August 25, 2016
Category: Remodeling & Renovation
How to keep your pets safe during renovation
Renovation can be a stressful affair for all of your family members, but it is especially traumatic for household pets. Your home is their home, and while you are looking forward to the brand new floors and cabinets, they will have their world turned upside down for the reasons they are unable to comprehend. There are a few steps you can take to make the remodeling process easier on your pets and to ensure their safety all throughout.
Microchip is your friend
This is probably the most important step to undertake if you want to keep track of your pet, whether is a dog, a cat or even a bird. If you haven’t already done so, pay your vet a visit and have your pet fitted with a microchip to ensure their safe recovery in case they get disoriented by the noise and chaos of the renovation and decide to flee your home. Dogs and cats should be also wearing identification collars with your contact info that is current and legible.
Consider boarding your pets
The best way to keep your pets safe and away from the renovation racket is to board them in a local facility that you know and trust. Your vet’s office may offer a “boarding house” of its own or can definitely recommend a reputable one. While many pet owners cringe at the idea of “boarding” their critters, pet boarding has come a long way and many “pet hotels” offer slick and modern facilities and a schedule that includes lots of fun activities for your pet to keep active. Leaving your pet with a “sitter” is another option. If you have had your pet for a while, you might already know someone who can “house” and take care of it until your renovation is complete.
Temporary “safe” zone
If you decide against boarding and choose to keep your pets in the house during the renovation, you should establish a temporary “safe zone.” Kitchens are commonly used as feeding areas for family pets and bathrooms are often where homeowners place their cats’ litter boxes. If those two areas are being renovated, it is important to set up a temporary safe space for your pets to continue with their routine. Move the feed dishes and litter boxes to the next available room a couple of days prior to the renovation, so that your pets could get used to the new setup and use it until you are ready to move them back to their original “turf.” Have all their toys and bedding available to your pets, make sure to check on them often and stick to their regular feeding and walking schedule.
Talk to your contractor
Whatever strategy you choose regarding your pets, talk to your contractor about it. If your dog or a cat is staying in the house during renovation, make sure you discuss the details of that arrangement with your construction professional, so that all of the workers on site could be notified and take the necessary precautions. It is your responsibility to make sure that your pet does not get into the construction zone, not only for their own safety but also to avoid any possible personal injury litigation, in case your pet causes harm to any of the workers. A contractor informed about the pet situation can take special provisions, like erecting barriers on the work site and notifying the crew about pets and what to do if they escape from their “safe zone.” If you choose to keep your dog outside, it should be chained and safely secured in an area it cannot easily escape from.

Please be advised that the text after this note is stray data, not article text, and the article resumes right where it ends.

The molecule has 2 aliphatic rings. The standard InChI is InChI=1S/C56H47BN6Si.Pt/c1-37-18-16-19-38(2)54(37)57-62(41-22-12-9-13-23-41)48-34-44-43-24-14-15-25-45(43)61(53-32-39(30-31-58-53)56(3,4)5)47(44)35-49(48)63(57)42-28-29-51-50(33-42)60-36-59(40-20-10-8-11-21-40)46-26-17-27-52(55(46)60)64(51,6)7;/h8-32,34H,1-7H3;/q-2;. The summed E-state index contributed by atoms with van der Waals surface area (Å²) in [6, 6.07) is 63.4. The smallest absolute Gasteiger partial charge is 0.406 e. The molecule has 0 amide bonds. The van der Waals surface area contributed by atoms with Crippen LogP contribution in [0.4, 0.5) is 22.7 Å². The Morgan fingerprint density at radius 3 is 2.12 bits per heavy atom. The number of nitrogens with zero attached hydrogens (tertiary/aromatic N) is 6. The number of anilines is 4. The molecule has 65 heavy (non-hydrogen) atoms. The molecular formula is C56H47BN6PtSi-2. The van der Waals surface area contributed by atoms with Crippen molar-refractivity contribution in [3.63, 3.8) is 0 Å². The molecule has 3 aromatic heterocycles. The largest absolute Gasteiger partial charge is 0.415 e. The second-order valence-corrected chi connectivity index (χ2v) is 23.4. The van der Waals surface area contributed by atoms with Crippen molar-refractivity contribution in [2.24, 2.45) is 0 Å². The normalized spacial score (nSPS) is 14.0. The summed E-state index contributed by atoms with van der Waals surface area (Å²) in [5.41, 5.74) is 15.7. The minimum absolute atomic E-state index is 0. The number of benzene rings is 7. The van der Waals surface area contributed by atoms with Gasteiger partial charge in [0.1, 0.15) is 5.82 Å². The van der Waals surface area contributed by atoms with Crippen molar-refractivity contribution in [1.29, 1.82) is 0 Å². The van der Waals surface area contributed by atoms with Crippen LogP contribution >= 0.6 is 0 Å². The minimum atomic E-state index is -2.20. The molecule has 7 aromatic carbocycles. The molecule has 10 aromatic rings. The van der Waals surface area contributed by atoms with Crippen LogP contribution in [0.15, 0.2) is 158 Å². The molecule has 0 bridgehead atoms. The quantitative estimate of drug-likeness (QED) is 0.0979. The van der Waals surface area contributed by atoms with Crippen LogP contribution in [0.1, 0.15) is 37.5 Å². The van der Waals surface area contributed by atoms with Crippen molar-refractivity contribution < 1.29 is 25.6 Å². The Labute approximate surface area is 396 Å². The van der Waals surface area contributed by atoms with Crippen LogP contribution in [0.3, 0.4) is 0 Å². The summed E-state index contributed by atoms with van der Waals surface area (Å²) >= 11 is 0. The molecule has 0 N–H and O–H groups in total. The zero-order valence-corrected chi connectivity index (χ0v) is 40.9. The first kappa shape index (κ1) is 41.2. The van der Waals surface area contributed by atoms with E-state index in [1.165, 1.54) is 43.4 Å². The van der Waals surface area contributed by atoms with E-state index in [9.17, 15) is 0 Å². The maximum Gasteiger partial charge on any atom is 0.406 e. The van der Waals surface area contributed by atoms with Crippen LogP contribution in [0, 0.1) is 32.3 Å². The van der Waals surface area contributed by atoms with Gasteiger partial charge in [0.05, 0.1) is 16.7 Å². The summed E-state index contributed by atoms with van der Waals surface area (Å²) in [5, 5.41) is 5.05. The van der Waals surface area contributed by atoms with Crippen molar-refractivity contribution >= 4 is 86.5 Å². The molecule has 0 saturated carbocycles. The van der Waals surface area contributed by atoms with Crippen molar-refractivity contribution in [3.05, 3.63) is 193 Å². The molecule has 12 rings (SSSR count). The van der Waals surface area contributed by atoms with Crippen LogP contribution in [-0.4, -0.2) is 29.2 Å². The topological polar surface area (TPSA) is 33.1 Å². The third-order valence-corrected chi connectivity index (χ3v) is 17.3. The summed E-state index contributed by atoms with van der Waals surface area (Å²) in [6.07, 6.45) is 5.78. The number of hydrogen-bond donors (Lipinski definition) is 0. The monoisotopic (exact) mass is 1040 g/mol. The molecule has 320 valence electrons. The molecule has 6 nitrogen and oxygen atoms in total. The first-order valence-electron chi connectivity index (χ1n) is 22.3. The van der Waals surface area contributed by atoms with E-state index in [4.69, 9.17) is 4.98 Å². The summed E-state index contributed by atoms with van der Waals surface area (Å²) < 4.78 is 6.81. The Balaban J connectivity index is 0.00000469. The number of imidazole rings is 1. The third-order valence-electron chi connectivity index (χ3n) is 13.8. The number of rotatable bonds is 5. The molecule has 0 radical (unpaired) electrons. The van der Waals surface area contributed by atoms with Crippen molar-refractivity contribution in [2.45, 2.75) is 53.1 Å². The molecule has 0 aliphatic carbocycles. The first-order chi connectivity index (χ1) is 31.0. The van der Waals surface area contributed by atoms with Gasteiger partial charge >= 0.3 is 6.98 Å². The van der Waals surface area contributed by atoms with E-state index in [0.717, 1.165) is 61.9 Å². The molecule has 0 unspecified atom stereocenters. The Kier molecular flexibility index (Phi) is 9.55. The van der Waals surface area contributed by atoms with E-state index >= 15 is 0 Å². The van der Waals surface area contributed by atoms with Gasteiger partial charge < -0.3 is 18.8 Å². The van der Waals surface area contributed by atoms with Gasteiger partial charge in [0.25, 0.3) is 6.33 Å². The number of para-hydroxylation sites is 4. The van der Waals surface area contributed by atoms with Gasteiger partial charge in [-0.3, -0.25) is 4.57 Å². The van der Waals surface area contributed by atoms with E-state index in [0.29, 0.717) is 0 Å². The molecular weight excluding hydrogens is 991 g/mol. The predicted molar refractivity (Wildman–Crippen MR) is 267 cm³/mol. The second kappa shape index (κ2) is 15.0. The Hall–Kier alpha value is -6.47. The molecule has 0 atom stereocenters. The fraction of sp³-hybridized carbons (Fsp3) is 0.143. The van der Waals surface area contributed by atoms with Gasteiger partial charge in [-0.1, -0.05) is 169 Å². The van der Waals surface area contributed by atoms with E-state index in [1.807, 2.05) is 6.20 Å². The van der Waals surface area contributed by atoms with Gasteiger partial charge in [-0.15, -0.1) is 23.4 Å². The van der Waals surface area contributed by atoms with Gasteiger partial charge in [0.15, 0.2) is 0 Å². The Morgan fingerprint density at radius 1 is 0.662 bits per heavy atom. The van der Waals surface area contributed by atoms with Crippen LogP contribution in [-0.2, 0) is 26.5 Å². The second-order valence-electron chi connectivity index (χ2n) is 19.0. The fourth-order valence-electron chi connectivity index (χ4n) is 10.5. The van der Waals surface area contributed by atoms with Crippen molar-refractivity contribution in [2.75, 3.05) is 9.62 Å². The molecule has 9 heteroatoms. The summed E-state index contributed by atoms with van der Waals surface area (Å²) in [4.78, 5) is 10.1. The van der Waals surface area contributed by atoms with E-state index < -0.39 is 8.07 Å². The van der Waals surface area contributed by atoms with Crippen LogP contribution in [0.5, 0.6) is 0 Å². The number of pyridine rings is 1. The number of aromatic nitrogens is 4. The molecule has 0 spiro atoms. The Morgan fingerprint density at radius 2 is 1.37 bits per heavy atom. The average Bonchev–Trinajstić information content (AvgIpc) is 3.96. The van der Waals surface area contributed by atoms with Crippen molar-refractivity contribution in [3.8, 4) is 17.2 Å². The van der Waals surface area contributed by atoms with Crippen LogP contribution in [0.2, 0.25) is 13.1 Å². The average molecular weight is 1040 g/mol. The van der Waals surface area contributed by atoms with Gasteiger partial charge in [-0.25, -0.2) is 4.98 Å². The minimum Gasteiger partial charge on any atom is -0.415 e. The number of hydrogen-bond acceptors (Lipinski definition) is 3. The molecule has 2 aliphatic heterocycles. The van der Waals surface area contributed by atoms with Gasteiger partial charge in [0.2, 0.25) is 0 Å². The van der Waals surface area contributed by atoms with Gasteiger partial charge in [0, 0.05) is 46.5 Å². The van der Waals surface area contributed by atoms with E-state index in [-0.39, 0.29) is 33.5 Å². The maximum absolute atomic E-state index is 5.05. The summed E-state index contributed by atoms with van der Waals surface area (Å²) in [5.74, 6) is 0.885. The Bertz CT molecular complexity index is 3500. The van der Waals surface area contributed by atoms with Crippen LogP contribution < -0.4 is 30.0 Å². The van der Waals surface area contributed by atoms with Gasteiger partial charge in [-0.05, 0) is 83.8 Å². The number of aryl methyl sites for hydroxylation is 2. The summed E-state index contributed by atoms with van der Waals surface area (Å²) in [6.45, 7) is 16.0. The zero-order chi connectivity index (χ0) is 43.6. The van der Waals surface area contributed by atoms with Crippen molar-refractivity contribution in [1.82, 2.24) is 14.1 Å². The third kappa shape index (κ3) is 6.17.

Hide dangerous equipment and tools
If you allow your pet to go outside the “safe zone” after hours, make sure that your construction professionals secure and put away any potentially dangerous tools, like saws or drills. Small hardware like nails and screws should not be left out in the open to prevent accidental ingestion and any stripped electrical wiring should also be secured and out of reach. You have to make sure that the workers faithfully clean the areas being renovated after each workday and secure and stabilize any loose items.
Pick safe materials
To make sure that you and your pets are completely protected during and after your renovation, pick the safest materials available on the market. “New” doesn’t always mean “safe” and many construction and renovation supplies often include volatile organic compounds (VOCs) such as styrene or formaldehyde. This is especially true with carpeting, carpet padding and adhesives, as well as paint and dyes. VOCs are harmful to humans, but they are especially harmful to pets who are smaller in size and do not always comprehend the dangers of their environment. Choose low-VOC materials, like wool carpeting, formaldehyde-free sub-flooring and low-VOC paint that reduces the exposure to dangerous chemicals for the workers applying the product, the residents that will enjoy their freshly painted homes afterward, and their pets who will just be glad to get back to their original routine.
Use smart technology for monitoring
Even if you took every precaution, there will be times when you have to go off-site during the renovation and leave your pet behind. You can employ security cameras (which are becoming increasingly accessible and cost-effective) to keep tabs on your pets and your property throughout the remodeling process. You can monitor the workers’ comings and goings and make sure that your pet is not in distress (if it is, you can take quick action to fix the situation). You should notify your contractor and the workers that you are using the security cameras, so they don’t feel like they are being violated.
We hope that with these tips you can keep your pets safe and secure during the renovation, as well as give yourself a piece of mind, knowing that your beloved animals are protected.